If the DOJ chooses to adopt a place-of-domicile rule, veterans and their spouses living in states that do not recognize same-sex marriage would be ineligible for benefits. This includes states with particularly large veteran populations. Texas and Pennsylvania, for instance, have veteran populations of about 1,675,000 and 980,000 respectively. Spouses of veterans are entitled to a number of benefits through the Veterans Administration, including dependency and indemnity compensation, survivor's pension and educational assistance programs. None of these benefits would be available to same-sex spouses, based simply on the fact that they live in a state that does not recognize their marriage.
Last month's announcement of a place-of-celebration rule by the Department of Defense (DOD) should serve as a model for the DOJ. The DOD's new policy affords military benefits to same-sex spouses while simultaneously announcing that the military will allow leave for current military personnel to travel to another jurisdiction to marry. The DOD avoids the issue of whether to provide benefits for married couples living in states that do not recognize same-sex marriages. Spousal and family benefits will be provided upon a showing of a valid marriage certificate--from any state. Thus, the DOD policy avoids the confusion caused by Windsor by allowing military spousal benefits to be based on the place-of-celebration rule.
The place-of-domicile rule may be justified by states' desire to avoid recognition of evasive marriages, in which a couple travels to another state to take advantage of the more favorable marriage law without the intention of ever residing in that state. Yet the federal government has a less concrete interest that the states in avoiding marriage recognition; there is no federal marriage law to evade. More importantly, service members do not always have the luxury of choosing their state of residence. Although service members rank their choices of terms of places to live, their placement will ultimately be determined by the needs of their branch. A service member's state of domicile is therefore often determined by the military, not by the service member's intentions, which is antithetical to the idea that couples can freely move to states with laws that better align with their needs. In fact, the DOD's leave policy was part of a recognition "that same-sex military couples who are not stationed in a jurisdiction that permits same-sex marriage would have to travel to another jurisdiction to get married. ... This [policy] will provide accelerated access to the full range of benefits offered to married military couples throughout the department, and help level the playing field between opposite-sex and same-sex couples seeking to be married."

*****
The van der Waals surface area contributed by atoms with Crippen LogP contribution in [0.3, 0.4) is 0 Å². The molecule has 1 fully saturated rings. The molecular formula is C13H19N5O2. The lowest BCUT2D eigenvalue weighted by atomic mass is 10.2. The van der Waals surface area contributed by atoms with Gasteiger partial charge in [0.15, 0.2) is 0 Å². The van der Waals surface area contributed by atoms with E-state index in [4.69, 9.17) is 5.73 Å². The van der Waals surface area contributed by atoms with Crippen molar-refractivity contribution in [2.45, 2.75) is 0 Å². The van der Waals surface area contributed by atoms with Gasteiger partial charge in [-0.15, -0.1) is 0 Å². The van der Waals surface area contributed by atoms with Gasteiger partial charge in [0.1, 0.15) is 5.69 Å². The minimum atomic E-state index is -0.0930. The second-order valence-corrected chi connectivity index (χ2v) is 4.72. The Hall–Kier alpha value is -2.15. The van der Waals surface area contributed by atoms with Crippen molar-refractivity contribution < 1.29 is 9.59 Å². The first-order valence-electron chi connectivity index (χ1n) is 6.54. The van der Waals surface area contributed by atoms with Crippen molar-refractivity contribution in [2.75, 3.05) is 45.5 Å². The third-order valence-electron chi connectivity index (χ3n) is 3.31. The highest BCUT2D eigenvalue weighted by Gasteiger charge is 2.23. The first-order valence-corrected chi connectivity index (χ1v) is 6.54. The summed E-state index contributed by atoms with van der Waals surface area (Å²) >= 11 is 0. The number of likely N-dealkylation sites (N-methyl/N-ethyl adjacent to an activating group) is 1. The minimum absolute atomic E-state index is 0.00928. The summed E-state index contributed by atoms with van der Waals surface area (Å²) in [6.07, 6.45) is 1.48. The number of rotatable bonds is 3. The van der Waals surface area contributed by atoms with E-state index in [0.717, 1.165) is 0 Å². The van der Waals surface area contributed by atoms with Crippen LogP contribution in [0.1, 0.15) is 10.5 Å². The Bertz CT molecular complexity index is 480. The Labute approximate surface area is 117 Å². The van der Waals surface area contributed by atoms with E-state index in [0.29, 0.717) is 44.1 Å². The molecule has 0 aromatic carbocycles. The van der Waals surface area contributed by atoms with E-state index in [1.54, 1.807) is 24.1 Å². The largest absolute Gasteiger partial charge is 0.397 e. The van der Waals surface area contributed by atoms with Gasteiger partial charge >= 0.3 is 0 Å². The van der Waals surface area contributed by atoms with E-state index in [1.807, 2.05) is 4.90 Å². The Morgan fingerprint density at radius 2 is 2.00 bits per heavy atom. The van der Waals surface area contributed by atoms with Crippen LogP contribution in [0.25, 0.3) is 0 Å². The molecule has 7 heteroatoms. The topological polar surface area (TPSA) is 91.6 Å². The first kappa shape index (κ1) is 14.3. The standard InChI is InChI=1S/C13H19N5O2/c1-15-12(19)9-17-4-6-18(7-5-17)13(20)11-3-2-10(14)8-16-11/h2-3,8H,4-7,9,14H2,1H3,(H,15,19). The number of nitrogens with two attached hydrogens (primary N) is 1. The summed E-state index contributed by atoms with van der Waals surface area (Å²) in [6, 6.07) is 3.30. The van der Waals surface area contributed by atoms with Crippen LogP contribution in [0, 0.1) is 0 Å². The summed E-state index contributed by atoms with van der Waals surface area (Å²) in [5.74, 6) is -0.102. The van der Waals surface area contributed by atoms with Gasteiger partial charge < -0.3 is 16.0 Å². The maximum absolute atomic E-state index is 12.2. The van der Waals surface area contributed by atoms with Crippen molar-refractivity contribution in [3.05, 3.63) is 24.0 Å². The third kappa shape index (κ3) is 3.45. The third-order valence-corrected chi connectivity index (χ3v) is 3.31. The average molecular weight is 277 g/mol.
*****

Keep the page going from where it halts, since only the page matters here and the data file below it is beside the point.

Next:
A place-of-celebration rule would further the military's commitment to providing for veterans benefits by extending benefits to more veterans and their dependents who, unlike Tracey and Maggie Cooper-Harris, do not live in a state that recognizes their marriage. The rule would allow veterans and their spouses to simply show that they have, in some state, a legally valid marriage. This flexibility would allow more support for our veterans and their dependents, especially as the population of Gulf War Era veterans rises over the next few decades [PDF]. Therefore, the DOJ should clarify that, like the DOD policy, same-sex spouses of veterans are entitled to benefits upon showing a valid marriage license, regardless of the licensing state.
Ginger Grimes has worked at Public Counsel Law Center's Homelessness Prevention Law Project and Bet Tzedek Legal Services' Housing and Impact Litigation Unit, and is currently an extern with Inner City Law Center's Homeless Veterans team.
Suggested citation: Ginger Grimes, Support Our Vets: Why the DOJ Should Adopt a Place of Celebration Rule, JURIST - Dateline, Sept. 28, 2013, http://jurist.org/dateline/2013/09/ginger-grimes-veteran-benefits.php.
This article was prepared for publication by Fangxing Li, an associate editor for JURIST's student commentary service. Please direct any questions or comments to him at email@example.com